Meter is actively working with mining pool providers for future mining support. We have provided a mining pool sample implementation. This implementation can be used for solo mining, but is by no means a general purpose mining pool as it doesn't have reward distribution mechanism.
The following are the rough production parameters for different mining hardware on the Meter testnet, tuned to 1 meter = 10 kwh for a miner with 53 W/T energy efficiency. The system has a built-in smooth curve that will reduce this parameter by half every 18months. Daily MTR production per TH/s is 0.123 when the mainnet launches initially and will go down each day.
The adaption speed to hash rate changes is still relatively slow on the testnet. However, closer to the mainnet launch, parameters will be tuned to more efficient mining hardware and faster response speed.
The Meter mining pool status statistics can be viewed at http://22.214.171.124:8088/stats.
In order to configure a miner to join the mining pool, the following fields in the
Miner configurationtab of the ASIC's web panel need to be set:
URLis the address of the mining pool.
Workeris the Meter wallet address.
Passwordis the password associated with the wallet.
An example implementation of the Meter mining pool is available on GitHub, based on the open source nomp Bitcoin mining pool. This code has been provided to show the changes needed compared to standard bitcoin mining pools, and is not intended to be used in a production environment.
There are three things required to run Meter nomp:
- 2.A database (Redis or MySQL),
- 3.A connection to a coin daemon on the Meter Network, which is a Meter full node that monitors transactions on both the Meter PoW and PoS chains.
On the testnet, coin daemons have already been set up by the Meter team. Normally a pool operator would set up its own coin daemon, and this will be possible in the future.
The following are the minimal version requirements for Node.js and Redis. If older versions than the following are used (e.g. installed by a package manager) then problems will arise:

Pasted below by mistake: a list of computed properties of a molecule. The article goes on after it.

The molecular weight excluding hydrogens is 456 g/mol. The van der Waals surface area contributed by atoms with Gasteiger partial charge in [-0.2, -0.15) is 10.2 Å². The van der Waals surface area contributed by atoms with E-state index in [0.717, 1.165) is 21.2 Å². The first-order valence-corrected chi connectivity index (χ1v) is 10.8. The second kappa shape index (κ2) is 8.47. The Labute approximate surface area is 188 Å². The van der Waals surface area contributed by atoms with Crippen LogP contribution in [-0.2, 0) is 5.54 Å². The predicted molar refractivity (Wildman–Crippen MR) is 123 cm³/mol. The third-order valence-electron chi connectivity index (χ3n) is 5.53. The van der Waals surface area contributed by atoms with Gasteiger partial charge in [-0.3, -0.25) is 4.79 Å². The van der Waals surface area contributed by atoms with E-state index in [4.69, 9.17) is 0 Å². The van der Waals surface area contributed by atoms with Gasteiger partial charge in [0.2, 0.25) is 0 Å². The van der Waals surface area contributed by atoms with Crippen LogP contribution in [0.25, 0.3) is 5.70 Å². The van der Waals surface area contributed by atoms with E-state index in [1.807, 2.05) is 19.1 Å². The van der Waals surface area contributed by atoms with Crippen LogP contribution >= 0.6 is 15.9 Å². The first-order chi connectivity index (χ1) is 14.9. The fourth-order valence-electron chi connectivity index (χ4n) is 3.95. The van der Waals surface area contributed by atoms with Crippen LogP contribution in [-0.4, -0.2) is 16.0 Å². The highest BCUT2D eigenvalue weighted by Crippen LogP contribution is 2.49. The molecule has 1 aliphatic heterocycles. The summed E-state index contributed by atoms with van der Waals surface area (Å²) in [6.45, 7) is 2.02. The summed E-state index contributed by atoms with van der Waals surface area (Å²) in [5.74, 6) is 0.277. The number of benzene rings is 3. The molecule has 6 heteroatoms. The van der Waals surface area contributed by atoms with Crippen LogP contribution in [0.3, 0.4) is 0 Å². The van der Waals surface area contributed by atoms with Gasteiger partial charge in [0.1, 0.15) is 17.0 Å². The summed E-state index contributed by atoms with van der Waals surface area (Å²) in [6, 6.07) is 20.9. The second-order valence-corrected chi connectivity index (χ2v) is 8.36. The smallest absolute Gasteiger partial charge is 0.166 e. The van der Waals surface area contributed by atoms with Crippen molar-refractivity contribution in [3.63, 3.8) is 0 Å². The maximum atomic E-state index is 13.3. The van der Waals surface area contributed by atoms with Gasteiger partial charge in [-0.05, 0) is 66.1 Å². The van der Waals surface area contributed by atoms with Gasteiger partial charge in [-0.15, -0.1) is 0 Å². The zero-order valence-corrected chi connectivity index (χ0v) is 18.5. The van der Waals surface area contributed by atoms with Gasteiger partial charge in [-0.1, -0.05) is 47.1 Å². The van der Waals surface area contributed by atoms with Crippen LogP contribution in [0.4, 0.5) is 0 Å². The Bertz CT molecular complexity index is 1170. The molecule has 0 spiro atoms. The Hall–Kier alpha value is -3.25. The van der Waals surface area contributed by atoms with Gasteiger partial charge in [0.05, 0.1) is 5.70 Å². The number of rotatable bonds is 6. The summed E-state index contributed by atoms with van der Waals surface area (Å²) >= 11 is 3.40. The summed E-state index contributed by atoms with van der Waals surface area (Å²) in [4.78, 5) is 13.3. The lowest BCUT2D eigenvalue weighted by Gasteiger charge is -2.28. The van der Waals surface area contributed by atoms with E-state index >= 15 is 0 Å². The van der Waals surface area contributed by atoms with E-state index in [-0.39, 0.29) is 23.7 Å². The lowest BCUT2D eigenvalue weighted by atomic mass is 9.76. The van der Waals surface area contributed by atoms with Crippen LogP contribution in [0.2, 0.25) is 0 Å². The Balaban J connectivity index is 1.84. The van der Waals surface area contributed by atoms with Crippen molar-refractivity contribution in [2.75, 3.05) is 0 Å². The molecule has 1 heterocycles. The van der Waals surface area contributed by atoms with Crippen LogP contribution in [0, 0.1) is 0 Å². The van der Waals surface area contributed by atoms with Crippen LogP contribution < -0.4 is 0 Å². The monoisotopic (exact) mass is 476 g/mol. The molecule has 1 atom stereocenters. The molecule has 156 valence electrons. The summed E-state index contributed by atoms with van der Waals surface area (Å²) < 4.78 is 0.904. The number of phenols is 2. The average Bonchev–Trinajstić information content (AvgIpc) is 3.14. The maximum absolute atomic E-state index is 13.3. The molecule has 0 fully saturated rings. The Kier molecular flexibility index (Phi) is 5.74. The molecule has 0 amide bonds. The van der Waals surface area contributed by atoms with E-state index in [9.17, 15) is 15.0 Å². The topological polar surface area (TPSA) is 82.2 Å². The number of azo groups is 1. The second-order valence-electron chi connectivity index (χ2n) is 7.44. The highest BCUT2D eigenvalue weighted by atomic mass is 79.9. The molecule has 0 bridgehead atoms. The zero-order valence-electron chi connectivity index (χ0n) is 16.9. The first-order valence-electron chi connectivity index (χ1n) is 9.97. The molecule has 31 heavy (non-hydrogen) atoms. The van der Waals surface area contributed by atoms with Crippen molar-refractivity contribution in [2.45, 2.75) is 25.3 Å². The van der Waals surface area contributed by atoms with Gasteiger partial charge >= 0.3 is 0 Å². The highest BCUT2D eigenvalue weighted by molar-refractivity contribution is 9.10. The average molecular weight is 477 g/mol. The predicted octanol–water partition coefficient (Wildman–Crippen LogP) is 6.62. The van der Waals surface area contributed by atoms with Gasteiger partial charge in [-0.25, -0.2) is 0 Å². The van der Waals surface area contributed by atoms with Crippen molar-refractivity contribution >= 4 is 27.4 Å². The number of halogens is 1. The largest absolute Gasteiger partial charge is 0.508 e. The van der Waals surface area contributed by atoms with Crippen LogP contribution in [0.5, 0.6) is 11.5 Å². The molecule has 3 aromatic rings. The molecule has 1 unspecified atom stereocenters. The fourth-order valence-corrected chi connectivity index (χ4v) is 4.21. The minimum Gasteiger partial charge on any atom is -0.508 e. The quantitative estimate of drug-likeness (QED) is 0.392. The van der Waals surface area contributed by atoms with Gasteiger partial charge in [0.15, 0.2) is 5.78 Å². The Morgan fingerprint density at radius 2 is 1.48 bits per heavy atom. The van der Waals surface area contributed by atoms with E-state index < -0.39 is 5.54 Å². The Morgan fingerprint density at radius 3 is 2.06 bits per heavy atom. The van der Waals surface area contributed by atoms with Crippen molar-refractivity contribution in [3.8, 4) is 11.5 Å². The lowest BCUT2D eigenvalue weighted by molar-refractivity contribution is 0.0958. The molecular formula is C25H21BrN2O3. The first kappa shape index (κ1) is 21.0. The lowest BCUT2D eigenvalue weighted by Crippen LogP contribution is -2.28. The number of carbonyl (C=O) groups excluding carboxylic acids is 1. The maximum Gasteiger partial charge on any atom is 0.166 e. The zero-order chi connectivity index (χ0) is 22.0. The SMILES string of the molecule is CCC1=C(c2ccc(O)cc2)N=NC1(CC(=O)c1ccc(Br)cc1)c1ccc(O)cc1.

In Ubuntu, you could use the following command to install nodejs and Redis:
$ sudo apt install npm
$ sudo apt install nodejs
$ sudo apt install redis
Important Warning! It is always a good idea to learn about and understand any software that you are using. An important security measure to implement for nomp is to secure the database so it cannot be accessed externally. An easy way to do this for Redis is to include
bind 127.0.0.1in your
redis.conffile, and use a firewall with strict rules in place to only allow accessing Redis locally. For more information please read Security. Another good place to start for additional information about using Redis for nomp is Data Persistence.
Clone the repository and run
npm updatefor all the dependencies to be installed:
git clone https://github.com/meterio/meter-nomp.git
There is a json config file
pool_configssub-directory. Make sure to configure the appropriate fields in this file, especially the
In the following example, the pool owner's Meter address is
0a05c2d862ca051010698b69b54278cbaf945ccb(no 0x in the beginning), the
rewardBeneficiaryshould be configured accordingly. In addition, the mining pool has to connect to a coin daemon (full node) on the Meter network. We will use a full node on the testnet. The value for Meter in the
daemonssection should be configured as follows:
c04.meter.io is a node we provided for testing only, its availability is not guaranteed. If you are running a pool, you should be running a full node on Meter mainnet (Please refer to the mainnet full node tutorial on Github).
There are many other fields in
meter.json. We could ignore them for now as only limited functions was ported in the current Nomp implementation for Meter.
After all the configuration files have been set up, it is time to start the mining pool.
If everything is installed locally on the host, initiate using the following:
$ node init.js
The pool should now start running and we could see the status of the pool from the log and http://pool_ip:8080/stats.